If a particular entity had filed prior applications or had received compensation or reimbursement of expenses at an earlier time in the case, the amounts previously requested or awarded are not considered when determining whether the present application exceeds $1,000 for the purpose of applying this rule.

GAP Report on Rule 2002(a). No changes since publication.

Committee Notes on Rules—2001 Amendment

Subdivision (c)(3) is added to assure that parties given notice of a hearing to consider confirmation of a plan under subdivision (b) are given adequate notice of an injunction provided for in the plan if it would enjoin conduct that is not otherwise enjoined by operation of the Code. The validity and effect of any injunction provided for in a plan are substantive law matters that are beyond the scope of these rules.

The notice requirement of subdivision (c)(3) is not applicable to an injunction contained in a plan if it is substantially the same as an injunction provided under the Code. For example, if a plan contains an injunction against acts to collect a discharged debt from the debtor, Rule 2002(c)(3) would not apply because that conduct would be enjoined under §524(a)(2) upon the debtor's discharge. But if a plan provides that creditors will be enjoined from asserting claims against persons who are not debtors in the case, the notice of the confirmation hearing must include the information required under Rule 2002(c)(3) because that conduct would not be enjoined by operation of the Code. See §524(e).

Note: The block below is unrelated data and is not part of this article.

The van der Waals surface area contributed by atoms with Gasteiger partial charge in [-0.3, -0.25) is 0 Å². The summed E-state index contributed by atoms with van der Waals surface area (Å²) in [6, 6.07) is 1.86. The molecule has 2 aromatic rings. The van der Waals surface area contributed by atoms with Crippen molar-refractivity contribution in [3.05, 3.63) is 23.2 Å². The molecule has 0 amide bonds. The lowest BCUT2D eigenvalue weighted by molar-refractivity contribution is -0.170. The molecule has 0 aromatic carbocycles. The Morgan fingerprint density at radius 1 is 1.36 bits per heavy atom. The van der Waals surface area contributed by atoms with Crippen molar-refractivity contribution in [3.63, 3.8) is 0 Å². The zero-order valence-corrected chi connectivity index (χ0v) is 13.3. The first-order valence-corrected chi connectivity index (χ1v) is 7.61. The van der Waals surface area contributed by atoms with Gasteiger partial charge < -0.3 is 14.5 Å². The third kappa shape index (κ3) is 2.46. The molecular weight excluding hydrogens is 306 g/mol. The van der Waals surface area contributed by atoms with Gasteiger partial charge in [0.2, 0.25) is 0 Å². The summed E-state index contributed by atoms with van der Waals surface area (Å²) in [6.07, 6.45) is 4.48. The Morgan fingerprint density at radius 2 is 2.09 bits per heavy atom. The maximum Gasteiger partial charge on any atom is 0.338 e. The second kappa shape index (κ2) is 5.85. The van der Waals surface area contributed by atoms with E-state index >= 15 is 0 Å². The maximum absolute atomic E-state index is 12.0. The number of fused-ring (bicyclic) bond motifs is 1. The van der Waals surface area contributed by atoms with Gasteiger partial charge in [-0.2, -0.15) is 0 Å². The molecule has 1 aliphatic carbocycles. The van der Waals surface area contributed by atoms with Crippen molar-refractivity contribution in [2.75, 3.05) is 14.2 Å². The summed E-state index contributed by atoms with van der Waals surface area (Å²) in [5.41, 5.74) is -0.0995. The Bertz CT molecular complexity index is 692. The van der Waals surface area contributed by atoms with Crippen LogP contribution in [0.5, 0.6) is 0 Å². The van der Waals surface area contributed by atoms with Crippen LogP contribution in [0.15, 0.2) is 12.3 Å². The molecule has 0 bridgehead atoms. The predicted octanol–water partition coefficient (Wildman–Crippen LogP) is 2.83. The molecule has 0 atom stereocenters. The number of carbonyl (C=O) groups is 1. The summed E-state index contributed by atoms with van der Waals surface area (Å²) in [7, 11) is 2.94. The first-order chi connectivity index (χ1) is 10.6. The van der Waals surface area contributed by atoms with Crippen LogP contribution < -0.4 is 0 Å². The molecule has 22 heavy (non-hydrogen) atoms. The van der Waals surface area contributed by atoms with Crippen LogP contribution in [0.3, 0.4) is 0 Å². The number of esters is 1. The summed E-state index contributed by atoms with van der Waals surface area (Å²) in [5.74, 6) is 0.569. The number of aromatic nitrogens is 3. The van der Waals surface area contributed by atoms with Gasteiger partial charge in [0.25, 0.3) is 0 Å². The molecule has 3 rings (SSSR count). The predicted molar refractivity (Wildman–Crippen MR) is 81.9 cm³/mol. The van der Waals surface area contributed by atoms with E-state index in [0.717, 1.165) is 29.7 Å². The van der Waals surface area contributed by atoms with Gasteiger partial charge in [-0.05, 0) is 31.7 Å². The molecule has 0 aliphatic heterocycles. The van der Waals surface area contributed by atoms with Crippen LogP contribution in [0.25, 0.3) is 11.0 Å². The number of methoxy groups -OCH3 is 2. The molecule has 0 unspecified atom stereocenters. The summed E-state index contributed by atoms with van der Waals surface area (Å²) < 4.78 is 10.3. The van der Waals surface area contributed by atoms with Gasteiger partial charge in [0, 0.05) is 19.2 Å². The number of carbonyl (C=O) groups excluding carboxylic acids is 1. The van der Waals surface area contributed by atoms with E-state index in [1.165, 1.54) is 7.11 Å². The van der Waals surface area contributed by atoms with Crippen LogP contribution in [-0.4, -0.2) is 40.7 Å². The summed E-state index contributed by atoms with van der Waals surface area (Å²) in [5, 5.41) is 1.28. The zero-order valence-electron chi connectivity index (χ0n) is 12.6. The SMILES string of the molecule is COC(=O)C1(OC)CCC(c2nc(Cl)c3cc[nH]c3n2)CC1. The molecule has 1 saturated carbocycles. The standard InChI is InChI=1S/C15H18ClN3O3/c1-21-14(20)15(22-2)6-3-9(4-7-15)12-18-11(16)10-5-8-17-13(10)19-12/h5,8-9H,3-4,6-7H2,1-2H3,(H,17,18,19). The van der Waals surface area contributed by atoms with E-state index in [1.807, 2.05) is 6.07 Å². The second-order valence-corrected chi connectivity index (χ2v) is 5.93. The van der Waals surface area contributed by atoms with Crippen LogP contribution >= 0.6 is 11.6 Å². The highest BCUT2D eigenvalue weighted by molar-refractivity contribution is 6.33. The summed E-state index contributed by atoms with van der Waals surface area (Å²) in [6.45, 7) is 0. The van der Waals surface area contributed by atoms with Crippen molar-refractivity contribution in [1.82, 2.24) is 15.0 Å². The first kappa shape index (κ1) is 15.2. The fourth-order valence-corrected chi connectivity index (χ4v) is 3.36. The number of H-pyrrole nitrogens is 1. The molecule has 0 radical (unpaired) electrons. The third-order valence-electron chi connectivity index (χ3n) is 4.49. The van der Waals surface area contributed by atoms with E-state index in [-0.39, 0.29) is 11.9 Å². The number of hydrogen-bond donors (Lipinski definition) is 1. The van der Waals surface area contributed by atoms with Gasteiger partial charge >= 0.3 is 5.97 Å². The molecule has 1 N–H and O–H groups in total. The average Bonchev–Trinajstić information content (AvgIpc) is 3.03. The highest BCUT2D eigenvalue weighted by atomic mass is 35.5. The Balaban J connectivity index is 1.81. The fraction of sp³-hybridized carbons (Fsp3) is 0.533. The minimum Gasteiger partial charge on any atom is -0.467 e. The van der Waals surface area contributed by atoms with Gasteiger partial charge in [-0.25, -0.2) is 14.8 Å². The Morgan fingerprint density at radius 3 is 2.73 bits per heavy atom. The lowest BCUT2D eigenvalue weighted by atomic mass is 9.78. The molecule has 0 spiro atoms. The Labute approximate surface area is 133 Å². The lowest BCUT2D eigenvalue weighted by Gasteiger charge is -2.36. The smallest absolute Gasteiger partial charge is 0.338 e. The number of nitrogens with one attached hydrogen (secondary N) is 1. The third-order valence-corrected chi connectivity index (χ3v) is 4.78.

The requirement that the notice identify the entities that would be subject to the injunction requires only reasonable identification under the circumstances. If the entities that would be subject to the injunction cannot be identified by name, the notice may describe them by class or category if reasonable under the circumstances. For example, it may be sufficient for the notice to identify the entities as "all creditors of the debtor" and for the notice to be published in a manner that satisfies due process requirements.